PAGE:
Wouldn't it be helpful if there was a case on whether a retirement age of 65 could be justified? Yes, said Orpington law firm, Clarkson Wright & Jakes, and I'll tell you what we'll do! We'll retire a partner who has reached 65 and we'll see how it goes (as you know, being the clever people that you are, the current rules for employee retirement don't apply to partners in a partnership). We will even see if we can get the matter as high as the Court of Appeal and we will call it Seldon v Clarkson Wright & Jakes. This conversation of course did not happen but … the case did.

Seldon was compulsorily retired from the partnership at the end of the year in which he reached 65, in accordance with the partnership deed. Seldon didn't want to be retired and brought a claim that he had been discriminated against on grounds of his age. In order to successfully defend the claim Clarkson Wright & Jakes needed to show that their firm's retirement age of 65 was a proportionate means of achieving a legitimate aim. They succeeded in doing this despite Seldon putting across a number of interesting points:

  • The Court of Appeal found that the retirement age could be justified by a legitimate aim other than the one that was had in mind when the rule was first introduced. That is to say, that the employer only had to justify the measure at the time of the alleged discrimination not at the time when the measure was implemented.
  • The aim of producing a happy workplace and allowing people to retire with dignity (rather than being performance managed out) appears to be a justification for a having a mandatory retirement age. However, the firm did not succeed in proving this justification and it is difficult for us to imagine how you would be able to. This potential justification is surely too tainted with an unproved assumption that workplace performance declines after a specific age, e.g. after 65?
  • The courts will take into account the relative bargaining power of the parties. In this case the rule was contained in the partnership deed which had been agreed by the partners, i.e. the owners of the business. This gave more weight to the justification argument.
  • At the point of termination two interrelated questions must be asked: (1) was a rule requiring retirement at that age justified? (2) was the application of that rule justified in the particular circumstances? However, since a general rule such as retirement age must be applied to a whole group/workforce, etc. it will be rare that the second question requires much more than justification of the general rule.
  • A compulsory retirement age cannot be defeated on the basis that a marginally higher age could have been used. That is to say, a retirement age of 65 cannot be successfully challenged on the basis that 66, 67, 68, etc. would have been less discriminatory. The court felt that this would make it impossible to justify any retirement age.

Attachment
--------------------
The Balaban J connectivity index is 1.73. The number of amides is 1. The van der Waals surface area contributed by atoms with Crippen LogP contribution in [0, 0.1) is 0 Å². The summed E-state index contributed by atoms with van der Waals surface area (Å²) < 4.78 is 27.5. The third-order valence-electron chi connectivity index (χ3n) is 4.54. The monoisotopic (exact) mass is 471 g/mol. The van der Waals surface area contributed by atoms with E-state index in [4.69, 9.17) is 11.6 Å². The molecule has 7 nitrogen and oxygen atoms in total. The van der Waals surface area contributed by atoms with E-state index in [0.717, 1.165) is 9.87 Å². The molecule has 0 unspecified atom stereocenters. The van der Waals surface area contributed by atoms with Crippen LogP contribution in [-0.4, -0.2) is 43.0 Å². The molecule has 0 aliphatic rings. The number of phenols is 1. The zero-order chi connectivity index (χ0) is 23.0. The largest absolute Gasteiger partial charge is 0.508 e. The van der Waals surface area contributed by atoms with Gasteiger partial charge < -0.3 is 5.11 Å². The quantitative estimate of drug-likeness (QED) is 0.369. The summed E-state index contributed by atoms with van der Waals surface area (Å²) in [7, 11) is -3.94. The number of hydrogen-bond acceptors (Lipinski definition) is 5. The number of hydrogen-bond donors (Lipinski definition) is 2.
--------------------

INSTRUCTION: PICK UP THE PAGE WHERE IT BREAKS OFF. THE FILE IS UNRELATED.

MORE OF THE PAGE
The court went on to approve two categories of legitimate aim. Firstly, "Dead Men's Shoes" which covered both providing solicitors at the firm with the opportunity of partnership after a reasonable period and assisting planning with realistic expectations as to when vacancies would arise. Secondly, "Collegiality" by limiting the need to expel partners by way of performance management and therefore contributing to a congenial and supportive culture. The firm only succeeded in proving the Dead Men's Shoes argument.

Looking ahead, we suspect that using either a Dead Men's Shoes or Collegiality argument to justify a retirement age across an entire business will prove difficult. Each case is likely to require a specific analysis of the department, sector, team, etc. that the individual worked in. Worse, retirement dismissals will almost certainly encourage disgruntled employees to challenge whether there is an objective justification. They will recognise that the mere fact of the claim may force an employer to settle to avoid a costly process justifying the retirement age and/or a ruling that the age is not justified. If the alternative route of fighting the claim was taken, a loss would mean a finding that the dismissal was discrimination on the grounds of age entitling the individual to uncapped compensation awards and injury to feelings claims. Therefore, our current thinking is that until there is a decent store of case law that you can refer to as guidance, the safest option would be to avoid retirement dismissals. This may therefore be a good moment to start polishing up those performance management procedures and skills …